The cannabis preparations used in India often serve as a folk standard of potency. The three varieties are known as bhang, ganja, and charas. The least potent and cheapest preparation, bhang, is produced from the dried and crushed leaves, seeds, and stems. Ganja, prepared from the flowering tops of cultivated female plants, is two or three times as strong as bhang; the difference is somewhat akin to the difference between beer and fine Scotch. Charas is the pure resin, also known as hashish in the Middle East. Any of these preparations can be smoked, eaten, or mixed in drinks. The marihuana used in the United States is equivalent to bhang or, increasingly in recent years, to ganja.
The marihuana plant contains more than 460 known compounds, of which more than 60 have the 21-carbon structure typical of cannabinoids. The only cannabinoid that is both highly psychoactive and present in large amounts, usually 1-5 percent by weight, is (-)3,4-trans-delta-l- tetrahydrocannabinol, also known as delta-1-THC, delta-9-THC, or simply THC. A few other tetrahydrocannabinols are about as potent as delta-9-THC but present in only a few varieties of cannabis and in much smaller quantities. A number of synthetic congeners (chemical relatives) of THC have been developed under such names as synhexyl, nabilone, and levonatradol. The other two major types of cannabinoid are the cannabidiols and the cannabinols. It appears that the plant first produces the mildly active cannabidiols, which are converted to tetrahydrocannabinols and then broken down to relatively inactive cannabinols as the plant matures.
The recent discovery of nerve receptors in the brain stimulated by THC (and the cloning of the gene that gives rise to these receptors) suggests that the body produces its own version of the substance. The receptors are found mainly in the cerebral cortex, which governs higher thinking and in the hippocampus, which is a locus of memory (1).
A native of central Asia, cannabis may have been cultivated as long as ten thousand years ago. It was certainly cultivated in China by 4000 B.C. and in Turkestan by 3000 B.C. It has long been used as a medicine in India, China, the Middle East, Southeast Asia, South Africa, and South America. The first evidence for medicinal use of cannabis is an herbal published during the reign of the Chinese emperor Chen Nung five thousand years ago. Cannabis was recommended for malaria, constipation, rheumatic pains, “absentmindedness,” and female disorders. Another Chinese herbal recommended a mixture of hemp, resin, and wine as an analgesic during surgery. In India cannabis has been recommended to quicken the mind, lower fevers, induce sleep, cure dysentery, stimulate appetite, improve digestion, relieve headaches, and cure venereal disease. In Africa it was used for dysentery, malaria, and other fevers. Today certain tribes treat snake bites with hemp or smoke it before childbirth. Hemp was also noted as a remedy by Galen and other physicians of the classical and Hellenistic eras, and it was highly valued in medieval Europe. The English clergyman Robert Burton, in his famous work The Anatomy of Melancholy, published in 1621, suggested the use of cannabis in the treatment of depression. The New English Dispensatory of 1764 recommended applying hemp roots to the skin for inflammation, a remedy that was already popular in eastern Europe. The Edinburgh New Dispensary of 1794 included a long description of the effects of hemp and stated that the oil was useful in the treatment of coughs, venereal disease, and urinary incontinence. A few years later Nicholas Culpeper summarized all the conditions for which cannabis was supposed to be medically useful.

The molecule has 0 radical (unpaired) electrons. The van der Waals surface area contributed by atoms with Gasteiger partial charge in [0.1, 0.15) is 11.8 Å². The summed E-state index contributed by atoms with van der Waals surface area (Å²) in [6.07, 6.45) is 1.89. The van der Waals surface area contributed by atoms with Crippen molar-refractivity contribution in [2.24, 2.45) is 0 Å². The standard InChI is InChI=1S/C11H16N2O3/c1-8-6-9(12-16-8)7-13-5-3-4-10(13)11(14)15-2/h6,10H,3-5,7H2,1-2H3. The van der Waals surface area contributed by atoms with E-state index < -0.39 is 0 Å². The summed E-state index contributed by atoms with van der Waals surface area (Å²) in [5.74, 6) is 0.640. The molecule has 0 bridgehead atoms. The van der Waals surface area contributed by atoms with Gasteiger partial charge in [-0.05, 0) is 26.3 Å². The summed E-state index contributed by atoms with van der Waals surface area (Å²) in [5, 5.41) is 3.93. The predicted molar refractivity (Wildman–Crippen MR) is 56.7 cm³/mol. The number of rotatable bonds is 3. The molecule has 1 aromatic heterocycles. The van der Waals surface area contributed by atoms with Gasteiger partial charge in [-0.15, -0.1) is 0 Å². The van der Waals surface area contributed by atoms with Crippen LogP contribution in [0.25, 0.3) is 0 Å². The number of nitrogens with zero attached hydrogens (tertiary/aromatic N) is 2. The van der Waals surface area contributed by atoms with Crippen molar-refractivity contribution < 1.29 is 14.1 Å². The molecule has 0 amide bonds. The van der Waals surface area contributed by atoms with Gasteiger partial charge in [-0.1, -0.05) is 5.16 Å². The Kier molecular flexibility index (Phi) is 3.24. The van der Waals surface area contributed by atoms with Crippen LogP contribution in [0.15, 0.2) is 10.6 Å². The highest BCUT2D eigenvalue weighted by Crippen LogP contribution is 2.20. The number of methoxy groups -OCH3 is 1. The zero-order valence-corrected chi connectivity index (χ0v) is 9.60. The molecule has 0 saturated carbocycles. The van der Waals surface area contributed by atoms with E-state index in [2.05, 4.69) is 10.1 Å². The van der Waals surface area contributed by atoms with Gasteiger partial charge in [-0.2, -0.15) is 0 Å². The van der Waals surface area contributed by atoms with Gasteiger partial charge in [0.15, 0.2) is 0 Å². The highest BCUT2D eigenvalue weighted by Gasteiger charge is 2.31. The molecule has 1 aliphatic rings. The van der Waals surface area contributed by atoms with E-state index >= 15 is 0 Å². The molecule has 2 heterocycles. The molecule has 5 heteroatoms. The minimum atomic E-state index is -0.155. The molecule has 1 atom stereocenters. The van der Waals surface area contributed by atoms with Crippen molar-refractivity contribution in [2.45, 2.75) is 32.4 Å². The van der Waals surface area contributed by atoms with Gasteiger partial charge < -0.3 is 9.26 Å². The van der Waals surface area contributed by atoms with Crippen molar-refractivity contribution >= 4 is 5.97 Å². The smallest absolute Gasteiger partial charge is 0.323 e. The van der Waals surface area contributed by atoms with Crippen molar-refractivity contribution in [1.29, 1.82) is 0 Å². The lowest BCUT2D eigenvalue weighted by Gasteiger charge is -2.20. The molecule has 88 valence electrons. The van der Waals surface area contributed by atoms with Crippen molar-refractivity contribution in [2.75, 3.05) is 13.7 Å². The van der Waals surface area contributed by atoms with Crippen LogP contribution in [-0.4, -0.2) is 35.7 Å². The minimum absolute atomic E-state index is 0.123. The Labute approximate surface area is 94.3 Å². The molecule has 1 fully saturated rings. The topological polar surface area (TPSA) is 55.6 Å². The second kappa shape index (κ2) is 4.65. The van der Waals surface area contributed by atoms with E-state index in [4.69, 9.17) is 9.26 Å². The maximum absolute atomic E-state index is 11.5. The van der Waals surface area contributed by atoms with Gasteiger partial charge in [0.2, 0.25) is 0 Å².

But cannabis did not come into its own in the West as a medicine until the middle of the nineteenth century. During its heyday, from 1840 to 1900, more than one hundred papers were published in the Western medical literature recommending it for various illnesses and discomforts (2). It could almost be said that physicians of a century ago knew more about cannabis than contemporary physicians do; certainly they were more interested in exploring its therapeutic potential………